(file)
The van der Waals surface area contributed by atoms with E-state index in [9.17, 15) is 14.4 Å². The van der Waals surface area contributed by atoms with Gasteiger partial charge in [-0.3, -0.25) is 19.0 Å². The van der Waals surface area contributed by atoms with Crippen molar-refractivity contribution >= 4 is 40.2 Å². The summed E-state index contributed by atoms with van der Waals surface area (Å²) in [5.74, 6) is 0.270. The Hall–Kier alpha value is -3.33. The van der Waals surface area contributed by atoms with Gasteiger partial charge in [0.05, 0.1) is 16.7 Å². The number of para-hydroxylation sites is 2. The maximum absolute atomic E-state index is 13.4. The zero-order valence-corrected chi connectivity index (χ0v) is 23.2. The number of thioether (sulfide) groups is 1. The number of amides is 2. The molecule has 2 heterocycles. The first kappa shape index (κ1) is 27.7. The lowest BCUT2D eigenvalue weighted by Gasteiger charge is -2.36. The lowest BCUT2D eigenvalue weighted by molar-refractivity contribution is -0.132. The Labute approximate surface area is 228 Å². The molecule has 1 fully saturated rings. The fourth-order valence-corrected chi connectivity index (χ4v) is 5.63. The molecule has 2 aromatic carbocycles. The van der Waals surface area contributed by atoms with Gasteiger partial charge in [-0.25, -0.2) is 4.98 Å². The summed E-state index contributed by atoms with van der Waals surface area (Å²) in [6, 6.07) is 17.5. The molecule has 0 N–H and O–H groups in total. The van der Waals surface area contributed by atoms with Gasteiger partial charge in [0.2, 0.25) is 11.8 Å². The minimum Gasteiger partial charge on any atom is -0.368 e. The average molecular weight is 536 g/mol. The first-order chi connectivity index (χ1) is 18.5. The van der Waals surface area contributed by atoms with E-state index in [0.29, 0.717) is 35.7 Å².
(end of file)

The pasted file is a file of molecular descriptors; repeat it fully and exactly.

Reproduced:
The van der Waals surface area contributed by atoms with E-state index in [9.17, 15) is 14.4 Å². The van der Waals surface area contributed by atoms with Gasteiger partial charge in [-0.3, -0.25) is 19.0 Å². The van der Waals surface area contributed by atoms with Crippen molar-refractivity contribution >= 4 is 40.2 Å². The summed E-state index contributed by atoms with van der Waals surface area (Å²) in [5.74, 6) is 0.270. The Hall–Kier alpha value is -3.33. The van der Waals surface area contributed by atoms with Gasteiger partial charge in [0.05, 0.1) is 16.7 Å². The number of para-hydroxylation sites is 2. The maximum absolute atomic E-state index is 13.4. The zero-order valence-corrected chi connectivity index (χ0v) is 23.2. The number of thioether (sulfide) groups is 1. The number of amides is 2. The molecule has 2 heterocycles. The first kappa shape index (κ1) is 27.7. The lowest BCUT2D eigenvalue weighted by Gasteiger charge is -2.36. The lowest BCUT2D eigenvalue weighted by molar-refractivity contribution is -0.132. The Labute approximate surface area is 228 Å². The molecule has 1 fully saturated rings. The fourth-order valence-corrected chi connectivity index (χ4v) is 5.63. The molecule has 2 aromatic carbocycles. The van der Waals surface area contributed by atoms with Gasteiger partial charge in [-0.25, -0.2) is 4.98 Å². The summed E-state index contributed by atoms with van der Waals surface area (Å²) in [6, 6.07) is 17.5. The molecule has 0 N–H and O–H groups in total. The van der Waals surface area contributed by atoms with Gasteiger partial charge in [0.2, 0.25) is 11.8 Å². The minimum Gasteiger partial charge on any atom is -0.368 e. The average molecular weight is 536 g/mol. The first-order chi connectivity index (χ1) is 18.5. The van der Waals surface area contributed by atoms with E-state index in [0.29, 0.717) is 35.7 Å².